Updated: May 30
Retirement from swimming is an emotional and physical rollercoaster. Elite swimmers dedicate years to training their bodies and minds to compete at the highest level. They endure grueling schedules, intense physical demands and challenging mental stress. Swimming is not just a hobby, it is a way of life, and their identity is often closely tied to the sport. Retiring from swimming means giving up the thing that has defined them for so long.
It also means relinquishing the built-in structure that the sport provides. The "system" of swimming gives athletes accountability, structure, and motivation. It affords them the ability to move through life on autopilot, with little energy spent on creating their own routine. Additionally, swimmers have a built-in support system of fellow athletes who push through the same pain barriers. But what happens when all of this goes away?
For many retired swimmers, the challenge lies in finding a new sense of purpose and identity. They have to explore new interests and figure out what they want to do with their lives. This can be a daunting task, especially if swimming was the only thing they knew.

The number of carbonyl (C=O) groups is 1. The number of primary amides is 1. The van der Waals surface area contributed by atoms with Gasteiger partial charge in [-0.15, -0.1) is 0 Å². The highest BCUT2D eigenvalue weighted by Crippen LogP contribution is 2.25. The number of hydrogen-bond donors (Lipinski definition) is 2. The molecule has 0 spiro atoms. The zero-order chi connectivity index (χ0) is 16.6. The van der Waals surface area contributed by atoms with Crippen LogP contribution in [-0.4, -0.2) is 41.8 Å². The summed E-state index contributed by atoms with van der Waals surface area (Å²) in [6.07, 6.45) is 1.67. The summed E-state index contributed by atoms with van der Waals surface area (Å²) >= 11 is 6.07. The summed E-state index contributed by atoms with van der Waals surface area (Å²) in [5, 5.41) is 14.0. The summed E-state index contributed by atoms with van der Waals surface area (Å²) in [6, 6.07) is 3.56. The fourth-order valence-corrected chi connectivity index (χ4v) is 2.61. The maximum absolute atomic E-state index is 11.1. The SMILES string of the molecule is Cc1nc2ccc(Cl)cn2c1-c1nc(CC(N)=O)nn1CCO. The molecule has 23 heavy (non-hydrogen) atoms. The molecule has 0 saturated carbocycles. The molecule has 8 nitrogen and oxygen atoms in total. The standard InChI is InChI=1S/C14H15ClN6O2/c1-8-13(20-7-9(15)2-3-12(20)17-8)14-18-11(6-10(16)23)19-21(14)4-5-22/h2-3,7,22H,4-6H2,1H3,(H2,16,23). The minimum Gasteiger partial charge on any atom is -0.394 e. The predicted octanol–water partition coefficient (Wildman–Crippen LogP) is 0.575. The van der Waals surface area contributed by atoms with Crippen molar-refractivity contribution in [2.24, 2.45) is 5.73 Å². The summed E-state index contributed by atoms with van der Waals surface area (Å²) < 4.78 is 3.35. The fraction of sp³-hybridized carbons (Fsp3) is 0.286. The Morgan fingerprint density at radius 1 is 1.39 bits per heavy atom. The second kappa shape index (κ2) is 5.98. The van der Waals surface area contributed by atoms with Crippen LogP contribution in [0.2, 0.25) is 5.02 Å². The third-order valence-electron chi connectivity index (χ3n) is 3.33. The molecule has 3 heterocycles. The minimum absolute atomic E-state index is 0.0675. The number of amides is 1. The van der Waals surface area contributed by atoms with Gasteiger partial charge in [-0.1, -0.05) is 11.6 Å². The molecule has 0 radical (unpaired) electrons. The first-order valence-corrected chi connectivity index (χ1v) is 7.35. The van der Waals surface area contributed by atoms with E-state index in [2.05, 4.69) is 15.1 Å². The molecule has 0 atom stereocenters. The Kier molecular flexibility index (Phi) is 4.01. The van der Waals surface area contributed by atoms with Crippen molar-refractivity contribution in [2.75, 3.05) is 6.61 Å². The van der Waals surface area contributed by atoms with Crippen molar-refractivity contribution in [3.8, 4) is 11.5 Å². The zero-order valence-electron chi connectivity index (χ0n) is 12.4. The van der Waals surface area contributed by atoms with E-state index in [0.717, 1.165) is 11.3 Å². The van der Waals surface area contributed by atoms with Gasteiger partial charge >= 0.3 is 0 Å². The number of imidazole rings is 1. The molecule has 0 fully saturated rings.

It's not just the emotional challenges that retired swimmers face; the physical adjustments can be equally as difficult. The body is used to the intense training and endorphins that come with swimming, and adjusting to a new routine can be tough. The body may no longer be in top physical shape, and it can take time to adjust.
Retired swimmers need to give themselves time and grace to adjust to their new lives. It's crucial to be kind to themselves and acknowledge that it's okay to feel lost, sad, or uncertain. It's worth noting that many of these athletes were at the top of their game, and entering a workforce where their skills are underdeveloped can be disheartening. Starting over can feel like a defeat for many, but it's important to remember that adjusting takes time, and it's okay to take it slow.
For thirty years, I have watched athletes transition out of sport. Retiring from your sport is a significant transition, and it's crucial to approach it like financial retirement. Forward thinking is key, so start making small investments in your retirement along the way. Invest in developing vocational skills outside of swimming, building relationships, envisioning a life without the sport, and learning about how health factors such as endorphins, thyroid, and adrenal glands can impact your transition. Making these small investments along the way can pay off in a big way when it's time to transition out of the sport.
Prepare to retire before it's time and your transition will be immensely easier.